Clinical Guide > Testing and Assessment > Risk of Progression

Risk of HIV Progression/Indications for ART

January 2011

Chapter Contents


The CD4 cell count and HIV viral load (RNA level) are closely linked to HIV-related illness and mortality, and are the laboratory measures that are followed in clinical practice. They are the primary markers that give prognostic information on disease progression and on response to antiretroviral therapy (ART) (see chapter CD4 and Viral Load Monitoring). However, it is increasingly recognized that a number of other factors are involved in HIV disease progression. These include individual HIV-specific immune responses, immune activation, viral factors, host genetics, and age. The role of these factors and their interplay are complex and incompletely understood.

CD4 Count

The CD4 count (and CD4 percentage) marks the degree of immunocompromise. The CD4 count is used to stage the patient's disease progression, determine the risk of opportunistic illnesses, and assess prognosis (see chapter CD4 and Viral Load Monitoring). The CD4 count also guides decision making about the timing of ART initiation, helps in determining the need for prophylaxis against opportunistic infections, and helps in formulating differential diagnoses for symptomatic patients (see Table 1, Figure 1, and chapters CD4 and Viral Load Monitoring and Opportunistic Infection Prophylaxis).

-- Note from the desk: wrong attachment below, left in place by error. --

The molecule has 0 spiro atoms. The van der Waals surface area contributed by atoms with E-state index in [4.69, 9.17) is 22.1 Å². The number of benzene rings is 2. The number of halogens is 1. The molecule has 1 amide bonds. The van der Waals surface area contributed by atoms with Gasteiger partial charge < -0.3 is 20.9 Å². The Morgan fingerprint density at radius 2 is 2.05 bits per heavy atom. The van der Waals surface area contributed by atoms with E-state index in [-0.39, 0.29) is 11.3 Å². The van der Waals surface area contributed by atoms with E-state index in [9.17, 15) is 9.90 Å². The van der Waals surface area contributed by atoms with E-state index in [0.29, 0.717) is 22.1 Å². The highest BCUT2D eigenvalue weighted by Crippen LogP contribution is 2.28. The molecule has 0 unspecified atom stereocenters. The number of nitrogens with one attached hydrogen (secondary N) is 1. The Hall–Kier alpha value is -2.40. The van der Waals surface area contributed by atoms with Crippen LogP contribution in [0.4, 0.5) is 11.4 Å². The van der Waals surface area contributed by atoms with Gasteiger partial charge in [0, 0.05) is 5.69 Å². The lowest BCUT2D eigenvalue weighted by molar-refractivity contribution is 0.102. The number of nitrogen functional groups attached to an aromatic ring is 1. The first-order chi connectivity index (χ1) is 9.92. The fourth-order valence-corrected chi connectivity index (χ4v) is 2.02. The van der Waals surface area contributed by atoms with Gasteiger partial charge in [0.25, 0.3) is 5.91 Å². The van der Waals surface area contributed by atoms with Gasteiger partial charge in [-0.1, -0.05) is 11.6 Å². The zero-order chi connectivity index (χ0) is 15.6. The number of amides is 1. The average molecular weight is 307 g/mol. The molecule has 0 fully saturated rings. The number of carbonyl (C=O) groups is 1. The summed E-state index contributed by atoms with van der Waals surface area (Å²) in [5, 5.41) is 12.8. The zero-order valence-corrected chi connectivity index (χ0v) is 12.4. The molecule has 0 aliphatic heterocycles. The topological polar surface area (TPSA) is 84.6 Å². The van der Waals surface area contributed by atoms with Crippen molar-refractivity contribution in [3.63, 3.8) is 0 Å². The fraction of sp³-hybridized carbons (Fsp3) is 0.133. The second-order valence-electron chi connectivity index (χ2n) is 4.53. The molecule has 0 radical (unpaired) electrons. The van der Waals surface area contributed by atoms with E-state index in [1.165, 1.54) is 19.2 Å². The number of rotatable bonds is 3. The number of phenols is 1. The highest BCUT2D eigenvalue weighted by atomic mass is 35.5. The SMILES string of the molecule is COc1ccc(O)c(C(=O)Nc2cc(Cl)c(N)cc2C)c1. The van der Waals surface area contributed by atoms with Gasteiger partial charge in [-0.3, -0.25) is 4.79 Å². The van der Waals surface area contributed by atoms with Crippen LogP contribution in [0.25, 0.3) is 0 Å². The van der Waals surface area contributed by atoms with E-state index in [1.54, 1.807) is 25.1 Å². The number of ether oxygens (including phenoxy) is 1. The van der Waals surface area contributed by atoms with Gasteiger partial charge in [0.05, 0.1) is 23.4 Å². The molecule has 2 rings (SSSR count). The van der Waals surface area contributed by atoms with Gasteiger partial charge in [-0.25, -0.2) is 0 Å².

Persons with HIV infection are at increased risk of complications at lower CD4 counts. A CD4 count of <200 cells/µL (or CD4 percentage of <14%) indicates severe immunosuppression, and is an AIDS-defining condition. Persons with CD4 counts below this level are at greater risk of a number of opportunistic illnesses and death, increasingly so at lower CD4 counts (see Table 1).